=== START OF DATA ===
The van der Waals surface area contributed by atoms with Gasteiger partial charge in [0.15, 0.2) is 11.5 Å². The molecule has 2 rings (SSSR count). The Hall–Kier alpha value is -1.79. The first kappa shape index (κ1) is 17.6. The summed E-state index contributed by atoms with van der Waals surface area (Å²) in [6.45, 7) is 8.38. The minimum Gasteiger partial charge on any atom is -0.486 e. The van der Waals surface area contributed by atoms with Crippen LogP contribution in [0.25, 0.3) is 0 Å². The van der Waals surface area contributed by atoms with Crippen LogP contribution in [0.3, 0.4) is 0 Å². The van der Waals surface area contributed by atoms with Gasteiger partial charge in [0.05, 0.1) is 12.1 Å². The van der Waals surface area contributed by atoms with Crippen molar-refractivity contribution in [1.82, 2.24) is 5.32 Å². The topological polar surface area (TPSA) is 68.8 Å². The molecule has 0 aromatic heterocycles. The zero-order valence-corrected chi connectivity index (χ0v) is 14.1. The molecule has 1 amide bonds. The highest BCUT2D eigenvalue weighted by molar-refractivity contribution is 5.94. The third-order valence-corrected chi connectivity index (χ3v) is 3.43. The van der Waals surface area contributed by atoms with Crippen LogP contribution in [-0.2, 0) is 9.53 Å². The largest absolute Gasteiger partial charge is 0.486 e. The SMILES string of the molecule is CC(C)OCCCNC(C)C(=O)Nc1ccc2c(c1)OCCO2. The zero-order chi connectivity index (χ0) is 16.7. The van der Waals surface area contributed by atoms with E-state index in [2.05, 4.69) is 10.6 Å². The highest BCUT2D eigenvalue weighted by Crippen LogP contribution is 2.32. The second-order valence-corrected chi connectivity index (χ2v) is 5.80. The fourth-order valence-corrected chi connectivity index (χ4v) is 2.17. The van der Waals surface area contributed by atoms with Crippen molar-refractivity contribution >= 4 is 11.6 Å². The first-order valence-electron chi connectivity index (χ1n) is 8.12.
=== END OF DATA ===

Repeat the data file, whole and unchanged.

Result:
The van der Waals surface area contributed by atoms with Gasteiger partial charge in [0.15, 0.2) is 11.5 Å². The molecule has 2 rings (SSSR count). The Hall–Kier alpha value is -1.79. The first kappa shape index (κ1) is 17.6. The summed E-state index contributed by atoms with van der Waals surface area (Å²) in [6.45, 7) is 8.38. The minimum Gasteiger partial charge on any atom is -0.486 e. The van der Waals surface area contributed by atoms with Crippen LogP contribution in [0.25, 0.3) is 0 Å². The van der Waals surface area contributed by atoms with Crippen LogP contribution in [0.3, 0.4) is 0 Å². The van der Waals surface area contributed by atoms with Gasteiger partial charge in [0.05, 0.1) is 12.1 Å². The van der Waals surface area contributed by atoms with Crippen molar-refractivity contribution in [1.82, 2.24) is 5.32 Å². The topological polar surface area (TPSA) is 68.8 Å². The molecule has 0 aromatic heterocycles. The zero-order valence-corrected chi connectivity index (χ0v) is 14.1. The molecule has 1 amide bonds. The highest BCUT2D eigenvalue weighted by molar-refractivity contribution is 5.94. The third-order valence-corrected chi connectivity index (χ3v) is 3.43. The van der Waals surface area contributed by atoms with Crippen LogP contribution in [-0.2, 0) is 9.53 Å². The largest absolute Gasteiger partial charge is 0.486 e. The SMILES string of the molecule is CC(C)OCCCNC(C)C(=O)Nc1ccc2c(c1)OCCO2. The zero-order chi connectivity index (χ0) is 16.7. The van der Waals surface area contributed by atoms with E-state index in [2.05, 4.69) is 10.6 Å². The highest BCUT2D eigenvalue weighted by Crippen LogP contribution is 2.32. The second-order valence-corrected chi connectivity index (χ2v) is 5.80. The fourth-order valence-corrected chi connectivity index (χ4v) is 2.17. The van der Waals surface area contributed by atoms with Crippen molar-refractivity contribution >= 4 is 11.6 Å². The first-order valence-electron chi connectivity index (χ1n) is 8.12.